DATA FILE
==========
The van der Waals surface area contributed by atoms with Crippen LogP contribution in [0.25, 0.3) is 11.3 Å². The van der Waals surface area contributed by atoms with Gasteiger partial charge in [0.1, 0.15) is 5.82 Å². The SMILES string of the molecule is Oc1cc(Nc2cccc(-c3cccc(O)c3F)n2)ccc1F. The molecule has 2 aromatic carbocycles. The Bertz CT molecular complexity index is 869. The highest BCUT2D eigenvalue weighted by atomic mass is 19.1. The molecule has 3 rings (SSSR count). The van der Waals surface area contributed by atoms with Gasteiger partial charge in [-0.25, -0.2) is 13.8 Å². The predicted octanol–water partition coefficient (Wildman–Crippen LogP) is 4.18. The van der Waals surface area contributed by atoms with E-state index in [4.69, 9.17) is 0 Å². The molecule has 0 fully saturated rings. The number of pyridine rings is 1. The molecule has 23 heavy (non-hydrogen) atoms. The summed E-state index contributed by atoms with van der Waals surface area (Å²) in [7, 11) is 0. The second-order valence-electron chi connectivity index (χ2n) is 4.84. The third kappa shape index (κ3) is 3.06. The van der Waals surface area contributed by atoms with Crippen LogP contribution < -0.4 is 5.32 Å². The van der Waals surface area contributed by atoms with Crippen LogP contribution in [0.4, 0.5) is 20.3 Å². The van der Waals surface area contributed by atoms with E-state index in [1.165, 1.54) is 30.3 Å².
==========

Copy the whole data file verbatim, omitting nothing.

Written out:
The van der Waals surface area contributed by atoms with Crippen LogP contribution in [0.25, 0.3) is 11.3 Å². The van der Waals surface area contributed by atoms with Gasteiger partial charge in [0.1, 0.15) is 5.82 Å². The SMILES string of the molecule is Oc1cc(Nc2cccc(-c3cccc(O)c3F)n2)ccc1F. The molecule has 2 aromatic carbocycles. The Bertz CT molecular complexity index is 869. The highest BCUT2D eigenvalue weighted by atomic mass is 19.1. The molecule has 3 rings (SSSR count). The van der Waals surface area contributed by atoms with Gasteiger partial charge in [-0.25, -0.2) is 13.8 Å². The predicted octanol–water partition coefficient (Wildman–Crippen LogP) is 4.18. The van der Waals surface area contributed by atoms with E-state index in [4.69, 9.17) is 0 Å². The molecule has 0 fully saturated rings. The number of pyridine rings is 1. The molecule has 23 heavy (non-hydrogen) atoms. The summed E-state index contributed by atoms with van der Waals surface area (Å²) in [7, 11) is 0. The second-order valence-electron chi connectivity index (χ2n) is 4.84. The third kappa shape index (κ3) is 3.06. The van der Waals surface area contributed by atoms with Crippen LogP contribution < -0.4 is 5.32 Å². The van der Waals surface area contributed by atoms with Crippen LogP contribution in [0.4, 0.5) is 20.3 Å². The van der Waals surface area contributed by atoms with E-state index in [1.165, 1.54) is 30.3 Å².